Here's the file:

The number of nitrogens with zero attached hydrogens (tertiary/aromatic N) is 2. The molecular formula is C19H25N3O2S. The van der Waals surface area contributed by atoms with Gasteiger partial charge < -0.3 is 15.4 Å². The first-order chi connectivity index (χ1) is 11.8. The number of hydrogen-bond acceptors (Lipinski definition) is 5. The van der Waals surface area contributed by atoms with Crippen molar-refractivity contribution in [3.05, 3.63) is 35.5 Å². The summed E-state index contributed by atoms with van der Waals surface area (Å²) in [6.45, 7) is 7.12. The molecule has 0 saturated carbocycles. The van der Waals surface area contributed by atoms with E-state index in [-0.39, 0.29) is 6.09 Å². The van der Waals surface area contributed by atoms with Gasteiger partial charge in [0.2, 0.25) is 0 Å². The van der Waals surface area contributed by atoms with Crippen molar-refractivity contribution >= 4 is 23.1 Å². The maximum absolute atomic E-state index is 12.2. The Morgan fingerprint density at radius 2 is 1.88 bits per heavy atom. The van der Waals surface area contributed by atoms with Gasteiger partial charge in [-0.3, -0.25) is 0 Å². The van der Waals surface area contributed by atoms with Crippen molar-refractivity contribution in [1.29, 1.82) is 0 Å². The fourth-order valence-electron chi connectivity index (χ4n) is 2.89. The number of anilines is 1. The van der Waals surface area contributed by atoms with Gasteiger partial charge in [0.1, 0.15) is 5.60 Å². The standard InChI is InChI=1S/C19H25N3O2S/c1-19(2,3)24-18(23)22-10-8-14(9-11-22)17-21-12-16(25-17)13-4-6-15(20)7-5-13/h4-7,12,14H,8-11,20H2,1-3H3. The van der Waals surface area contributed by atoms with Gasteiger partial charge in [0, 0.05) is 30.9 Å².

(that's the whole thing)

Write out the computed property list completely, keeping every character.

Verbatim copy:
The number of nitrogens with zero attached hydrogens (tertiary/aromatic N) is 2. The molecular formula is C19H25N3O2S. The van der Waals surface area contributed by atoms with Gasteiger partial charge < -0.3 is 15.4 Å². The first-order chi connectivity index (χ1) is 11.8. The number of hydrogen-bond acceptors (Lipinski definition) is 5. The van der Waals surface area contributed by atoms with Crippen molar-refractivity contribution in [3.05, 3.63) is 35.5 Å². The summed E-state index contributed by atoms with van der Waals surface area (Å²) in [6.45, 7) is 7.12. The molecule has 0 saturated carbocycles. The van der Waals surface area contributed by atoms with E-state index in [-0.39, 0.29) is 6.09 Å². The van der Waals surface area contributed by atoms with Gasteiger partial charge in [0.2, 0.25) is 0 Å². The van der Waals surface area contributed by atoms with Crippen molar-refractivity contribution >= 4 is 23.1 Å². The maximum absolute atomic E-state index is 12.2. The Morgan fingerprint density at radius 2 is 1.88 bits per heavy atom. The van der Waals surface area contributed by atoms with Gasteiger partial charge in [-0.3, -0.25) is 0 Å². The van der Waals surface area contributed by atoms with Crippen molar-refractivity contribution in [1.29, 1.82) is 0 Å². The fourth-order valence-electron chi connectivity index (χ4n) is 2.89. The number of anilines is 1. The van der Waals surface area contributed by atoms with Gasteiger partial charge in [0.1, 0.15) is 5.60 Å². The standard InChI is InChI=1S/C19H25N3O2S/c1-19(2,3)24-18(23)22-10-8-14(9-11-22)17-21-12-16(25-17)13-4-6-15(20)7-5-13/h4-7,12,14H,8-11,20H2,1-3H3. The van der Waals surface area contributed by atoms with Gasteiger partial charge in [0, 0.05) is 30.9 Å².